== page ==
Second, her parents have great influence in her life, and rightly so. They are flawed but good people. They deserve her respect and trust. Many stories today portray parents as inept and bumbling while the kids are always mature and wise. Inside Out gives a refreshingly honest look at what life looks like when parents are imperfect but worthy of respect and trust, and kids are immature and volatile while still being deserving of love, respect, and patience. While a lot of family norms are changing throughout culture, Disney/Pixar apparently believes that a family that is both traditional and sociologically optimal – a biological mom and a dad in a stable, low conflict relationship – will resonate with the kids in the audience.
Third, there is a refreshing innocence to Riley. Boys are present, but not at all intrusive. There are sparks but no fire. When she meets a boy who is clearly attracted to her, the emotions inside his head just scream ”Girl!” as she walks on to her hockey game. It was a minor point in the movie, but an important one. According to U.S. News and World Report, approx. 20% of middle schoolers in Los Angeles (mean age of 12) “sext” each other, and 11% of those sexting are having sex. SIECUS, the Sexuality Information and Education Council of the United States, reported that in 2009 up to 20% of sixth graders, 33% of seventh graders, and 42% of eighth graders have engaged in sexual intercourse, depending on location. Considering the hypersexualization of kids in our culture, it’s nice to have a movie that lets middle school kids be kids.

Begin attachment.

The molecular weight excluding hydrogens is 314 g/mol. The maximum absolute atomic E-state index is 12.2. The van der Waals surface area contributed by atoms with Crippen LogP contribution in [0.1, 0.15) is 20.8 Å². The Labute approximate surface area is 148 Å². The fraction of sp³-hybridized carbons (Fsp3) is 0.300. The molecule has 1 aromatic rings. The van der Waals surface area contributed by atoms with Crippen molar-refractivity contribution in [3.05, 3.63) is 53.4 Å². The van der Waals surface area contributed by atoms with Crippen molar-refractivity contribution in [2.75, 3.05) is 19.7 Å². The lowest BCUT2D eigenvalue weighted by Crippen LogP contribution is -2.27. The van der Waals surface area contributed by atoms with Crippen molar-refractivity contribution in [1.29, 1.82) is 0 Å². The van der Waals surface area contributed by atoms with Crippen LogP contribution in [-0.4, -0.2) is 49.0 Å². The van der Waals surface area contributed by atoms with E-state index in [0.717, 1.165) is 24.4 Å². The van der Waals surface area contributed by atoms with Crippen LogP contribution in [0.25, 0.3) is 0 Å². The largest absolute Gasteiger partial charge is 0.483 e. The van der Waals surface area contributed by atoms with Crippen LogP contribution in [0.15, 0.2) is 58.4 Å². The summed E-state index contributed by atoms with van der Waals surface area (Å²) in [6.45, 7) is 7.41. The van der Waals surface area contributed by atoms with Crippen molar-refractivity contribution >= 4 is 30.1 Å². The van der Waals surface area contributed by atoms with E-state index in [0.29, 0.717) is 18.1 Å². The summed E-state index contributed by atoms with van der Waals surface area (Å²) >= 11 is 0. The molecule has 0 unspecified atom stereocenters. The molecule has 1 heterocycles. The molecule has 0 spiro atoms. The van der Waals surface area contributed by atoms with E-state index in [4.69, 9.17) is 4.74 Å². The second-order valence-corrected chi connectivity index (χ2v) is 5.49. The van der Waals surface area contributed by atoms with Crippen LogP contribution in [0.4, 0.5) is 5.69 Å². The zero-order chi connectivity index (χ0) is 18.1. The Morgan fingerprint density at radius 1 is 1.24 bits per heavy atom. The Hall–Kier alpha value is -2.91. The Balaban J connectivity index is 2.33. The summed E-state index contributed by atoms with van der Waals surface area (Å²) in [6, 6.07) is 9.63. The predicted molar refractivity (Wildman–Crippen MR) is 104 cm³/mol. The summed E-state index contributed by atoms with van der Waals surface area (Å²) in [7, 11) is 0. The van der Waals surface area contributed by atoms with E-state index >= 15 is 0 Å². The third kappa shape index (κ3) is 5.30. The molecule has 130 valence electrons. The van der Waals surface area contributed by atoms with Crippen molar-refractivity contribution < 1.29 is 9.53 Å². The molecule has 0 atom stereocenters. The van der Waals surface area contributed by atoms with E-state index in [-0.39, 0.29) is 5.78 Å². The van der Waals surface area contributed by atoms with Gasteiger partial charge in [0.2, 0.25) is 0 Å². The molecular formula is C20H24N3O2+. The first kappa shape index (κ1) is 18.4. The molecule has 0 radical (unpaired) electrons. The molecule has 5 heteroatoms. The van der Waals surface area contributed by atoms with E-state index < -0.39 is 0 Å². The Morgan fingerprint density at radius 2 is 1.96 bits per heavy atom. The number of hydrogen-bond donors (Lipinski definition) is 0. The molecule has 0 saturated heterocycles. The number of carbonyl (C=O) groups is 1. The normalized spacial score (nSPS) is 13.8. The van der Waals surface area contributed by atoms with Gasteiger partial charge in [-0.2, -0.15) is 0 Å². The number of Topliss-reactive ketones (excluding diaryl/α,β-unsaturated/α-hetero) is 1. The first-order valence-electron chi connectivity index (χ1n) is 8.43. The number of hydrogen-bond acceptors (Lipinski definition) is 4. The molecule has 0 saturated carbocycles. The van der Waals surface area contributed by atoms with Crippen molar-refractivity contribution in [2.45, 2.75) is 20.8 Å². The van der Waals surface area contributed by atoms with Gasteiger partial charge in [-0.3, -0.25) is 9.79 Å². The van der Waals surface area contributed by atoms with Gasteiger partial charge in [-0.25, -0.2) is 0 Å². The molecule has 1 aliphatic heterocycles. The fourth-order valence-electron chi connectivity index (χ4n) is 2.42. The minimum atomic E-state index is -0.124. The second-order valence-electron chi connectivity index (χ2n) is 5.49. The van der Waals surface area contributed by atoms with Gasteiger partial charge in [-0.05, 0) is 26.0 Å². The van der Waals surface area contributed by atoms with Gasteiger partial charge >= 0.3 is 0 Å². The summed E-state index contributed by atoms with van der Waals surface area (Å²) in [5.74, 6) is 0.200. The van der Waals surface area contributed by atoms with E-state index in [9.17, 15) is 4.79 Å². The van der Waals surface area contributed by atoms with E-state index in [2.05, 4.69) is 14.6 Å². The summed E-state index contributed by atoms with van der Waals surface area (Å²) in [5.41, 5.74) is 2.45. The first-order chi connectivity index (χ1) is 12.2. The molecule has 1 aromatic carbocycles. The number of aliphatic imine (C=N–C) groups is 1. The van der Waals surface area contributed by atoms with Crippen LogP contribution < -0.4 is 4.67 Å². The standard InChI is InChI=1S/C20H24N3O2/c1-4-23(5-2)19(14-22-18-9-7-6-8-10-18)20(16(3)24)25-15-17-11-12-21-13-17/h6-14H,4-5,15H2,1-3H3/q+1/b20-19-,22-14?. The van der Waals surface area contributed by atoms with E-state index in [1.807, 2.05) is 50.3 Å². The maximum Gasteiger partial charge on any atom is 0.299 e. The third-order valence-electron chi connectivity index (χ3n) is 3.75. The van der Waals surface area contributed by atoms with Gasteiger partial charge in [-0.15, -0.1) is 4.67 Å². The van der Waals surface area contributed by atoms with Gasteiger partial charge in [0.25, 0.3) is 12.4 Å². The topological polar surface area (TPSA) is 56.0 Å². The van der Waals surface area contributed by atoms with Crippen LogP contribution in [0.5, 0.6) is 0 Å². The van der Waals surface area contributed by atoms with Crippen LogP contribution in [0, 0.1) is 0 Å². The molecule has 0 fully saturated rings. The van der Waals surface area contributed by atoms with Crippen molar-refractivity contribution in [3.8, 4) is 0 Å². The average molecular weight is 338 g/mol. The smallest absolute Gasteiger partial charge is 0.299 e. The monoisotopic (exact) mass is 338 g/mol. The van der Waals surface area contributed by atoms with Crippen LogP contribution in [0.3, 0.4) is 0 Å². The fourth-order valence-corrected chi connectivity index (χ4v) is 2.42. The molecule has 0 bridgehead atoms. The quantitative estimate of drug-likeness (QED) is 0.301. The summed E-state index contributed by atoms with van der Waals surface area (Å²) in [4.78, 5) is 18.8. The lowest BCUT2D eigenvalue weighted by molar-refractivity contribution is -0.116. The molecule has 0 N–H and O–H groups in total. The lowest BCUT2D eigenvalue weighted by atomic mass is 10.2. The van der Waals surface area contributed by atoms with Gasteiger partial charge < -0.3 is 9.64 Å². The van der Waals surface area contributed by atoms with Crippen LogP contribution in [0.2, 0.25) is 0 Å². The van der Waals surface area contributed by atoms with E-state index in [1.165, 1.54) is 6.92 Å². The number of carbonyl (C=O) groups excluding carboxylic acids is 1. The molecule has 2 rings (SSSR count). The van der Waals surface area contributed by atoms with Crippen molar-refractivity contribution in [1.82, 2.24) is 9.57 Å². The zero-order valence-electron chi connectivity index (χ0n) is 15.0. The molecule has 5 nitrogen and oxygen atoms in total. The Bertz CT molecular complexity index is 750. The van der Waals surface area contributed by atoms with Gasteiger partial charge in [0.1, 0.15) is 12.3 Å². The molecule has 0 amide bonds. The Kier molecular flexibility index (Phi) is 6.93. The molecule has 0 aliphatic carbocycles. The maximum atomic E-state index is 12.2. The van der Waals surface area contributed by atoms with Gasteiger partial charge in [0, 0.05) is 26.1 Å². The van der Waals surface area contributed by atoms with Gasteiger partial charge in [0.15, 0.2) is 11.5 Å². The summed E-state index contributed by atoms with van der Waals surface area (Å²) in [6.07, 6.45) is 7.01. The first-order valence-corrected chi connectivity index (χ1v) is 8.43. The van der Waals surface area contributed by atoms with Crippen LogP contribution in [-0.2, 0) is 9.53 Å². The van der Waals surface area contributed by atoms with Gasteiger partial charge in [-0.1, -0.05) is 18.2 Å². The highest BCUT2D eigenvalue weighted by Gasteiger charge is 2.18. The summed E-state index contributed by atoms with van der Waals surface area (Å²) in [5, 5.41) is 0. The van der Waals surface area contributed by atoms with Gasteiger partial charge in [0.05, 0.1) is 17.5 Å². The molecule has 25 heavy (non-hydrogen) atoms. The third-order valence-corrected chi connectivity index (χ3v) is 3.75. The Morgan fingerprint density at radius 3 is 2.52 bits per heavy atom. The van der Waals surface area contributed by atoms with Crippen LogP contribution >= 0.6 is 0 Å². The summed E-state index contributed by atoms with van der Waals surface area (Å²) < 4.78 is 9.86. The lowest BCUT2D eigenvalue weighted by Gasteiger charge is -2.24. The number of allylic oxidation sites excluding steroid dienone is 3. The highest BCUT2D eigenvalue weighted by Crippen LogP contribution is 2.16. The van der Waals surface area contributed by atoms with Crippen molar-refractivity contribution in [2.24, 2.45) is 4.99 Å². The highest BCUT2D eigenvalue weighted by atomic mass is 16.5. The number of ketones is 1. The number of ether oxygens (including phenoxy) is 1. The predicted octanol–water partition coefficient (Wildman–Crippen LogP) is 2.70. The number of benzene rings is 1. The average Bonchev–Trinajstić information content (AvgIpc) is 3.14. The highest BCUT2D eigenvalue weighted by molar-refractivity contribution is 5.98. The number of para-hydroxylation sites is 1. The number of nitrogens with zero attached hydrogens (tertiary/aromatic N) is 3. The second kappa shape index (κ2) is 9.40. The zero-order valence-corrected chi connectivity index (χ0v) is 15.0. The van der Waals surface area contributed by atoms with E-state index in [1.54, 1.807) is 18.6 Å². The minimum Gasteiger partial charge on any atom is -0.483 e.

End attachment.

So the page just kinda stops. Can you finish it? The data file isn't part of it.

Fourth, there is some great fodder for worldview discussion. The film’s creator once stated that “[Riley] is not the main character; she’s the setting.” At times she seems like the ultimate Pavlovian kid, responding to stimuli mindlessly, lacking a sense of self that would have the ability to make choices and channel emotions a particular way. However, Pete Doctor, the director, made it very clear that Riley was meant to be a character with autonomy and free will: